Investing Wisely - Three Reasons to Be Prudent Now!
My focus is "Investing Wisely", e.g. taking advantage of the bull/bear cycles as they occur within the overall marketplace. Integrating modern analytics within these cycles means maintaining a process of thorough fundamental, technical and consensus analysis of the marketplace. I believe that this discipline provides the necessary clarity regarding the rotation that most all companies go through; from favorable times to unfavorable times and perhaps back again.
My "weighting" of these three rather well known components of securities research is as follows: fundamental analysis - 40%, technical analysis - 35%, consensus analysis - 25%. Each as a number of subsets within my work/analytics. I will share just one for each in this missive on why I believe there's a compelling argument regarding prudence on owning securities in today's marketplace.
Most agree that the S&P 500 "rules". With this in mind, focusing on the coming earnings reports for next year and the possibly rising interest rates, there is clear fundamental evidence that seeking a safe harbor is prudent.
Here is a chart of earnings that may help you understand why I do my valuations and why we are still In trouble economically!
The below chart illustrates how the rise in earnings and the very recent (major) fall in earnings has impacted the current valuation of the stock market as measured by the price to earnings ratio (PE ratio).
Most of you know that this (valuation) is my primary "fundamental" thing. Invest in only the best securities in bull market environments - and - invest in only the worst securities in bear market environments.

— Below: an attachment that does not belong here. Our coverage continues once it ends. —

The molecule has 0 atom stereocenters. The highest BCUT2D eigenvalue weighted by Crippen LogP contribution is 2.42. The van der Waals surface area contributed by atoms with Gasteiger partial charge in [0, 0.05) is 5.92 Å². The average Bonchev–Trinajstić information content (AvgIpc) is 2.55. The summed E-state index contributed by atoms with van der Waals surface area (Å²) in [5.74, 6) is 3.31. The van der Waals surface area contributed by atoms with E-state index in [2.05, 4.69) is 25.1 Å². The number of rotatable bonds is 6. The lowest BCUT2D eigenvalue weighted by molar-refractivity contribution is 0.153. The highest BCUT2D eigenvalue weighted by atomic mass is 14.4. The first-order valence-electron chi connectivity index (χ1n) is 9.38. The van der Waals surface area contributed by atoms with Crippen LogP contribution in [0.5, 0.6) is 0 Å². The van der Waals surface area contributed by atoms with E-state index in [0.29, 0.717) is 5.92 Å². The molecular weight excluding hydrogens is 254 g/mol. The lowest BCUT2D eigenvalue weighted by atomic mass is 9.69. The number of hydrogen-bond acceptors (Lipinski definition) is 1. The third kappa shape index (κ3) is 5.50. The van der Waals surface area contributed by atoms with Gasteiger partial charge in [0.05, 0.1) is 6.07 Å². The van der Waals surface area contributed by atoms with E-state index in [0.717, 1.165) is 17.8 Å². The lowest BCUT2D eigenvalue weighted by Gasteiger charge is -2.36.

Generally speaking, when the PE ratio is high, stocks are considered to be expensive. When the PE ratio is low, stocks are considered to be inexpensive. From 1900 into the mid-1990s, the PE ratio tended to peak in the low to mid-20s (red line) and trough somewhere around seven (green line).
The price investors were willing to pay for a dollar of earnings increased during the dot-com boom (late 1990s), surged even higher during the dot-com bust (early 2000s), and spiked to extraordinary levels during the financial crisis (late 2000s).
As a result of the recent spike in corporate earnings, however, the PE ratio currently resides at a level not often seen over the past two decades.
I suggest that the below chart is well worth your time for a brief study. It should at least cause the bulls to pause, at least for a minute or two.
Notes for chart.
Saying it nicely, revisions to analyst earnings projections only require a little more work/analytics to get it right. Once completed you have one of the best leading indicators to provide a path to inflection points for the general stock market, sectors, industry groups, and their component companies.
You will note in this chart that the 12-month forward S&P 500 earnings estimates peaked at $103.61 per share right when the market peaked in October 2007. It bottomed in March 2009 at $60.08.
The consensus analyst earnings estimates on a 12-month forward basis peaked this year in April, again in phase with the S&P 500 at $94.79. It has since declined for five months in a row and so far in September is down 1.3%, to $86.74.
So you may say that it missed the September rally, and you would be right. Except for "new/funny math". Think about that.
The VIX is fast approaching levels that are consistent with very high complacency. I know - most investors currently believe that, stocks can't go down, the economic recovery is here, and that it's a "win, win" market, etc. I disagree and this "technical" indicator is a solid reason why. The VIX sinking below 15 - 16 is a sign that investors are increasingly confident, removing hedges and leaving their portfolios exposed to greater risk. Think about that!
Many of the most brutal sell-offs in recent years were accompanied by the exact same environments - government had intervened to save the economy. All is going to be well in the world, and on and on. The market has a way of fooling the majority of investors the majority of the time. It is looking like a very good time to be hedged - or in cash, not necessarily because you're bearish, but because it's the currently the wisest/prudent investment strategy to maintain.
Here are a couple charts of the VIX and VXN that may help you understand why I am bearish!